What Tastes Better: Boxed Stock or Better Than Bouillon?

In our dream kitchen, we’d have unlimited supplies of homemade chicken stock in our freezers. Always at the ready. We’d love to say that every time we make soup or a hearty braise, our first instinct is to make stock. But life is busy, and it’s hard enough to get dinner on the table every night. So, if you also don’t always have homemade on hand, should you use a box of stock or a jar of Better Than Bouillon paste?

Boxed stock goes bad about a week after opening and typically comes in a 32 oz. shelf-stable carton. Per its name, stock is made with bones, while broth is made with meat or cooked vegetables. Better Than Bouillon is a concentrated paste made of cooked meat or vegetables that you dilute with boiling water in whatever quantity you’d like, and it can stay good for months in the fridge.

Senior food editors Chris Morocco, Andy Baraghani, and I tried three Swanson stocks—we’ve ranked them as No. 1 in a taste test in the past, and Morocco called them the “tasting Goliath winner” across the internet—against three Better Than Bouillon flavors. In both brands we sampled organic chicken, organic beef, and organic vegetable. In the end, we crowned one winner for all-purpose use (if you’re not vegetarian or vegan).

broth taste chicken

The chicken flavor was “not strong enough” in the Swanson stock, and instead tasted more vegetable-forward and “watery and murky.” Carrot, celery, and onion juice concentrates make up part of the ingredients, and overshadow the taste of chicken. It lacked the body that homemade stock would, as did Better Than Bouillon. It’s hard to emulate the real thing on such a large scale.

That said, Better Than Bouillon tasted “way too intense.” It has the nostalgic (for some) flavor of “canned chicken noodle soup” and a ton of salt. (They do make a low-sodium version, but it isn’t as widely available in grocery stores, so we tested regular.) It had a more prominent real chicken flavor, but the green-yellow hue (from added turmeric) is a little off-putting. Better Than Bouillon was the chicken winner with one caveat: never use it at full strength. The jar recommends 1 tsp. of paste to every 8 oz. of water. We’d double the amount of water to dilute it, or use a low-sodium version.

broth taste beef

Bon Appétit does not suggest using commercial beef stock because it rarely holds a candle to the flavor of homemade, and unfortunately neither Swanson nor Better Than Bouillon changed our minds about that. The smell of both was “off-putting,” but they didn’t taste quite as bad as they smelled. The stock had a “flat” taste and “wasn’t savory enough—almost sweet without any beefy taste or umami.” The beef Better Than Bouillon had a “musty” scent and mostly tasted like salt. We think you’d be better off adding an extra short rib bone to a pot of water to impart “beefy” flavor to a soup rather than using a box of beef stock. There was no clear winner here, but if they had to choose, the Swanson stock had a slight edge in flavor.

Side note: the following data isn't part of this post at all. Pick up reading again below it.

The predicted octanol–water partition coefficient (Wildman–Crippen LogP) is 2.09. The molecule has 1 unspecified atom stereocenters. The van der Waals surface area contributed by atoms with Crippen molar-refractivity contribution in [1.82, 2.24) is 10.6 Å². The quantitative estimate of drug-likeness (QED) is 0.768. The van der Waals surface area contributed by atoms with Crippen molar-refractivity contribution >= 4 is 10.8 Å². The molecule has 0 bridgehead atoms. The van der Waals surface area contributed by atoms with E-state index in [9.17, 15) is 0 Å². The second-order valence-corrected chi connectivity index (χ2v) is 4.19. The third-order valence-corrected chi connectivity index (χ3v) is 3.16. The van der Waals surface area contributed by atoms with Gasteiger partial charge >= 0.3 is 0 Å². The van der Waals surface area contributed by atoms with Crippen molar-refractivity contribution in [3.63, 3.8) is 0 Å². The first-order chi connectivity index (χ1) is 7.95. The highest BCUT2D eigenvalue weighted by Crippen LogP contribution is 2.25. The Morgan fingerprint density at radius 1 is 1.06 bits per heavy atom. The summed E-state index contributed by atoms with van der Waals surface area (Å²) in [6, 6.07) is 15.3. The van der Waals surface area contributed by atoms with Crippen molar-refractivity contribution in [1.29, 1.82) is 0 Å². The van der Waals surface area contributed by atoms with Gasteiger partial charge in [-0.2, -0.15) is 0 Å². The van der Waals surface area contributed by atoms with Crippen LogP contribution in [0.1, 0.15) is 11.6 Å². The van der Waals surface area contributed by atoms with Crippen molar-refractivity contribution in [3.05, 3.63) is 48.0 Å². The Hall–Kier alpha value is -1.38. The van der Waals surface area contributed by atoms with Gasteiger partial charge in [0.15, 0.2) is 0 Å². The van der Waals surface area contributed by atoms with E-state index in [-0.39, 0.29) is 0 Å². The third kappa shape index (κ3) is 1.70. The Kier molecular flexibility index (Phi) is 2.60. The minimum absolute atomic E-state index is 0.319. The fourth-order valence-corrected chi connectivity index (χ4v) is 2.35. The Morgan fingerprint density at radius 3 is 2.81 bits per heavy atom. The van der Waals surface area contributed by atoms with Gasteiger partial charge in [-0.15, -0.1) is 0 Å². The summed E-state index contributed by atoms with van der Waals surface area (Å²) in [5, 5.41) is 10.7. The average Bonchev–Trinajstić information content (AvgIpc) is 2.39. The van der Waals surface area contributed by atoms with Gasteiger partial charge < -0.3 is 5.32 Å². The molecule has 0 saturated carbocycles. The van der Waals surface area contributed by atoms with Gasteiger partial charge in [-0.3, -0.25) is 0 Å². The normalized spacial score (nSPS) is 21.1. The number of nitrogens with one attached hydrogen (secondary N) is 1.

broth taste vegetable

Swanson’s vegetable broth surprised us in how well it was balanced. It mixed sweet and salty in a combination that made us tilt our heads, wondering what that secret flavor was. Some of the sweetness comes from pear juice and cane juice, and the can’t-put-your-finger-on-it vegetable was celeriac. It was a bit cloudy and a slight orange color, likely from lots of carrots. There is a bit of “sulfur onion funk,” but it wasn’t too overpowering. It also surprisingly didn’t have any mushrooms or tomatoes, which are prominent in a lot of other store-bought vegetable broths. (We wish this had as much flavor as our umami-rich vegan broth.)

Vegetable Better Than Bouillon kicked us with a lot of onion and garlic powder flavor. It tasted “overdeveloped, like the vegetables were cooked for too long” and like a “vegetarian version of Marmite.” The salt level was particularly intense in this one and tasted more like tomato and mushroom, so you would have to make sure anything you were making with it complemented those flavors. The Swanson vegetable broth was our favorite. We would use it over beef stock any day.

In the end, our winner was chicken-flavored Better Than Bouillon which should definitely be diluted further than the package says, and used more as an additional flavoring agent for dishes rather than the base stock for a soup. You can keep it in the back of the fridge for times when homemade stock isn’t an option, but we’ll continue to encourage you to spend a weekend making stock, or make it in 30 minutes with your pressure cooker. Think of it as therapy. Self-care. A way to get through the cold months. Time to stock up.

Buy chicken Better Than Bouillon on Jet for $5.90.

This is the best vegetable stock to keep on hand:

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